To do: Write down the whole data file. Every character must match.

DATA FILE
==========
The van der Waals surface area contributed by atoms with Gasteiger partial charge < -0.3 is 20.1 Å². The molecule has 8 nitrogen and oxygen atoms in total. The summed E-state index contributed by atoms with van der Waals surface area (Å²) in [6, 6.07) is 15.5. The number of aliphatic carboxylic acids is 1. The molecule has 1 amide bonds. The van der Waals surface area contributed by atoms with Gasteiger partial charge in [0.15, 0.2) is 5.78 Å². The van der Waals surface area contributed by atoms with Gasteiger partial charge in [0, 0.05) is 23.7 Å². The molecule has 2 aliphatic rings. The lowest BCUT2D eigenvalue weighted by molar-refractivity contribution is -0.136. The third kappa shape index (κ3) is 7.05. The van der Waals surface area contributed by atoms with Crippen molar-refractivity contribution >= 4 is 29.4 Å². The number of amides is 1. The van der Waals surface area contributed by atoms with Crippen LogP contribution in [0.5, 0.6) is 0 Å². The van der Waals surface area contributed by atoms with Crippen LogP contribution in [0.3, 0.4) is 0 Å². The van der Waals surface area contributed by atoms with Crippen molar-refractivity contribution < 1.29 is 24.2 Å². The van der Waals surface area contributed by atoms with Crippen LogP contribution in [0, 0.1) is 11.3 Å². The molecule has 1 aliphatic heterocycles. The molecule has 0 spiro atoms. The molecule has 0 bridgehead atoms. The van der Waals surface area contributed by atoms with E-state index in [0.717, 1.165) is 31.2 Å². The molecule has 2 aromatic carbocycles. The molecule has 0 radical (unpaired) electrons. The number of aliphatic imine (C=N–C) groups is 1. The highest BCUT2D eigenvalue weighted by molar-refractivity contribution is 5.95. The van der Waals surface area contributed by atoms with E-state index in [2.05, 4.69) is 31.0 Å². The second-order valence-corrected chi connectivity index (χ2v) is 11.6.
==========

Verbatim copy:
The van der Waals surface area contributed by atoms with Gasteiger partial charge < -0.3 is 20.1 Å². The molecule has 8 nitrogen and oxygen atoms in total. The summed E-state index contributed by atoms with van der Waals surface area (Å²) in [6, 6.07) is 15.5. The number of aliphatic carboxylic acids is 1. The molecule has 1 amide bonds. The van der Waals surface area contributed by atoms with Gasteiger partial charge in [0.15, 0.2) is 5.78 Å². The van der Waals surface area contributed by atoms with Gasteiger partial charge in [0, 0.05) is 23.7 Å². The molecule has 2 aliphatic rings. The lowest BCUT2D eigenvalue weighted by molar-refractivity contribution is -0.136. The third kappa shape index (κ3) is 7.05. The van der Waals surface area contributed by atoms with Crippen molar-refractivity contribution >= 4 is 29.4 Å². The number of amides is 1. The van der Waals surface area contributed by atoms with Crippen LogP contribution in [0.5, 0.6) is 0 Å². The van der Waals surface area contributed by atoms with Crippen LogP contribution in [0.3, 0.4) is 0 Å². The van der Waals surface area contributed by atoms with Crippen molar-refractivity contribution < 1.29 is 24.2 Å². The van der Waals surface area contributed by atoms with Crippen LogP contribution in [0, 0.1) is 11.3 Å². The molecule has 1 aliphatic heterocycles. The molecule has 0 spiro atoms. The molecule has 0 bridgehead atoms. The van der Waals surface area contributed by atoms with E-state index in [0.717, 1.165) is 31.2 Å². The molecule has 2 aromatic carbocycles. The molecule has 0 radical (unpaired) electrons. The number of aliphatic imine (C=N–C) groups is 1. The highest BCUT2D eigenvalue weighted by molar-refractivity contribution is 5.95. The van der Waals surface area contributed by atoms with E-state index in [2.05, 4.69) is 31.0 Å². The second-order valence-corrected chi connectivity index (χ2v) is 11.6.